in Alcsia, commanded legions, governed provinces, and were admitted into the senate of Rome
ambition, instead of disturbing the tranquillity of the state, was intimately connected with its safety and greatness.
Note 30: Seneca in Consolat. ad Helviam, c. 6.
Note 31: Memnon apud Photium, (c. 33,) c. 224, p. 231, ed Bekker. Valer. Maxim. ix. 2. Plutarch and Dion Cassius swell the
massacre to 150,000 citizens; but I should esteem the smaller number to be more than sufficient.
Note 32: Twenty-five colonies were settled in Spain, (see Plin. Hist. Nat. iii. 3, 4; iv. 35;) and nine in Britain, of which London,
Colchester, Lincoln, Chester, Gloucester, and Bath still remain considerable cities. (See Richard of Cirencester, p. 36, and Whittaker's
History of Manchester, l. i. c. 3.)
Note 33: Aul. Gel. Noctes Atticae, xvi 13. The emperor Hadrian expressed his surprise, that the cities of Utica, Gades, and Italica,
which already enjoyed the rights of Municipia, should solicit the title of colonies. Their example, however, became fashionable, and the
empire was filled with honorary colonies. See Spanheim, de Usu Numismatum Dissertat. xiii.
Note 34: Spanheim, Orbis Roman. c. 8, p. 62.
Note 35: Aristid. in Romae Encomio. tom. i. p. 218, edit. Jebb.
Note 36: Tacit. Annal. xi. 23, 24. Hist. iv. 74.
So sensible were the Romans of the influence of language over national manners, that it was their most serious care to extend, with
the progress of their arms, the use of the Latin
The ancient dialects of Italy, the Sabine, the Etruscan
, and the Venetian
sunk into oblivion; but in the provinces, the east was less docile than the west to the voice of its victorious preceptors. This obvious
difference marked the two portions of the empire with a distinction of colors, which, though it was in some degree concealed during
the meridian splendor of prosperit
y, became gradually more visible, as the shades of night descended upon the Roman world. The
western countries were civilized by the same hands which subdued them. As soon as the Barbarian
s were reconciled to obedience,
their minds were open to any new impressions of knowledge and politeness. The language of Virgil
, though with some
inevitable mixture of corruption, was so universally adopted in Africa
Britain, and Pannonia, 38
that the faint traces of
the Punic or Celtic
idioms were preserved only in the mountains, or among the peasants. 39
Education and study insensibly inspired
the natives of those countries with the sentiments of Romans; and Italy gave fashions, as well as laws, to her Latin
solicited with more ardor, and obtained with more facility, the freedom and honors of the state; supported the national dignity in letters
and in arms; and at length, in the person of Trajan, produced an emperor
whom the Scipios would not have disowned for their
countryman. The situation of the Greeks was very different from that of the Barbarian
s. The former had been long since civilized and
corrupted. They had too much taste to relinquish their language, and too much vanity to adopt any foreign institutions. Still preserving
the prejudices, after they had lost the virtues, of their ancestors, they affected to despise the unpolished manners of the Roman
conquerors, whilst they were compelled to respect their superior wisdom
Nor was the influence of the Grecian
language and sentiments confined to the narrow limits of that once celebrated country. Their empire, by the progress of colonies and
, had been diffused from the Adriatic to the Euphrates
and the Nile
. Asia was covered with Greek cities, and the long reign of
the Macedonian kings had introduced a silent revolution into Syria
and Egypt. In their pompous courts, those princes united the
elegance of Athens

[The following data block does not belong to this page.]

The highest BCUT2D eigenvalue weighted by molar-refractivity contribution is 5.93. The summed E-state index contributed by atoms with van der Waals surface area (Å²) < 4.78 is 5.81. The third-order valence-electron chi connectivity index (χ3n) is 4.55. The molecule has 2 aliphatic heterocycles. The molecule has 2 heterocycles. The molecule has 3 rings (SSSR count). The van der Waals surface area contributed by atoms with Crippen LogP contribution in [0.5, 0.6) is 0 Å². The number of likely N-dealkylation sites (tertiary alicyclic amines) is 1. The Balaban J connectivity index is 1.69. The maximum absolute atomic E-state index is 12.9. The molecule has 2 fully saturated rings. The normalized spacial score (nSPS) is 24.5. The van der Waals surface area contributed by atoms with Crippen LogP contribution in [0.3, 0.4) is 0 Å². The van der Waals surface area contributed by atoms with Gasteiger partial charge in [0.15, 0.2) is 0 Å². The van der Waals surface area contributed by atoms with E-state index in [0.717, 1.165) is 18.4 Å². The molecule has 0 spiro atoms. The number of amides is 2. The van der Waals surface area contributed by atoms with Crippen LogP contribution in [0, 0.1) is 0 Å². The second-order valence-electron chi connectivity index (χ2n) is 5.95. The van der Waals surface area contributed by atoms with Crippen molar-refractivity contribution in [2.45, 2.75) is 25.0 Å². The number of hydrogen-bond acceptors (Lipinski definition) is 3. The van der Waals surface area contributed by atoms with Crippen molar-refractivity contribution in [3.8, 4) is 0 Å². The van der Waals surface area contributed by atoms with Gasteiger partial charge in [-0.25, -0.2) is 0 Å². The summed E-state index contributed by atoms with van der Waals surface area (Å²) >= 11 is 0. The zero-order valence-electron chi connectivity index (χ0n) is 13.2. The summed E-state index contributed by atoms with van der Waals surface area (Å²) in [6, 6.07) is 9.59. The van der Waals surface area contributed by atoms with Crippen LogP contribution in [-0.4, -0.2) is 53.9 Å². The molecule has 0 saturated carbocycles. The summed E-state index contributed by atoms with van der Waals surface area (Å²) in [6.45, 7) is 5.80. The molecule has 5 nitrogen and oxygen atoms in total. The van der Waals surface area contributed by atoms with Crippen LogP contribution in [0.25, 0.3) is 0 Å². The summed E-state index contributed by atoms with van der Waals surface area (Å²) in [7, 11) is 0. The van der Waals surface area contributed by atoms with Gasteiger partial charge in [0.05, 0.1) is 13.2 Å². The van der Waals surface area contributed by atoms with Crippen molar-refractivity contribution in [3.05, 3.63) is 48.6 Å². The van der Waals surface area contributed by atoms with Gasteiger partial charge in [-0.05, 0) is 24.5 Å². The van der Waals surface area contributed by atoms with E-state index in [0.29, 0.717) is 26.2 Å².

with the luxury of the East, and the example of the court was imitated, at an humble distance, by the higher ranks
of their subjects. Such was the general division of the Roman empire into the Latin
and Greek languages. To these we may add a third
distinction for the body of the natives in Syria
, and especially in Egypt
, the use of their ancient dialects, by secluding them from the
commerce of mankind, checked the improvements of those Barbarian
The slothful effeminacy of the former exposed them to
the contempt, the sullen ferociousness of the latter excited the aversion, of the conquerors. 43
Those nations had submitted to the
Roman power, but they seldom desired or deserved the freedom of the city: and it was remarked, that more than two hundred and
thirty years elapsed after the ruin of the Ptolemies
, before an Egyptian was admitted into the senate of Rome
Note 37: See Plin. Hist. Natur. iii. 5. Augustin. de Civitate Dei, xix 7 Lipsius de Pronunciatione Linguae Latinae, c. 3.
Note 38: Apuleius and Augustin will answer for Africa; Strabo for Spain and Gaul; Tacitus, in the life of Agricola, for Britain; and
Velleius Paterculus, for Pannonia. To them we may add the language of the Inscriptions.
Note: Mr. Hallam contests this assertion as regards Britain. "Nor did the Romans ever establish their language - I know not whether
they wished to do so - in this island, as we perceive by that stubborn British tongue which has survived two conquests." In his note,
Mr. Hallam examines the passage from Tacitus (Agric. xxi.) to which Gibbon refers. It merely asserts the progress of Latin studies
among the higher orders. (Midd. Ages, iii. 314.) Probably it was a kind of court language, and that of public affairs and prevailed in the
Roman colonies. - M.
Note 39: The Celtic was preserved in the mountains of Wales, Cornwall, and Armorica. We may observe, that Apuleius
reproaches an African youth, who lived among the populace, with the use of the Punic; whilst he had almost forgot Greek, and neither
could nor would speak Latin, (Apolog. p. 596.) The greater part of St. Austin's congregations were strangers to the Punic.
Note 40: Spain alone produced Columella, the Senecas, Lucan, Martial, and Quintilian.
Note 41: There is not, I believe, from Dionysius to Libanus, a single Greek critic who mentions Virgil or Horace. They seem
ignorant that the Romans had any good writers.
Note 42: The curious reader may see in Dupin, (Bibliotheque Ecclesiastique, tom. xix. p. 1, c. 8,) how much the use of the Syriac
and Egyptian languages was still preserved.
Note 43: See Juvenal, Sat. iii. and xv. Ammian. Marcellin. xxii. 16.
Note 44: Dion Cassius, l. lxxvii. p. 1275. The first
instance happened under the reign of Septimius Severus.
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To cite original text:
Gibbon, Edward, 1737-1794. The history of the decline and fall of the Roman Empire.
1st ed. (London : Printed for W. Strahan ; and T. Cadell, 1776-1788.), pp. 34-39.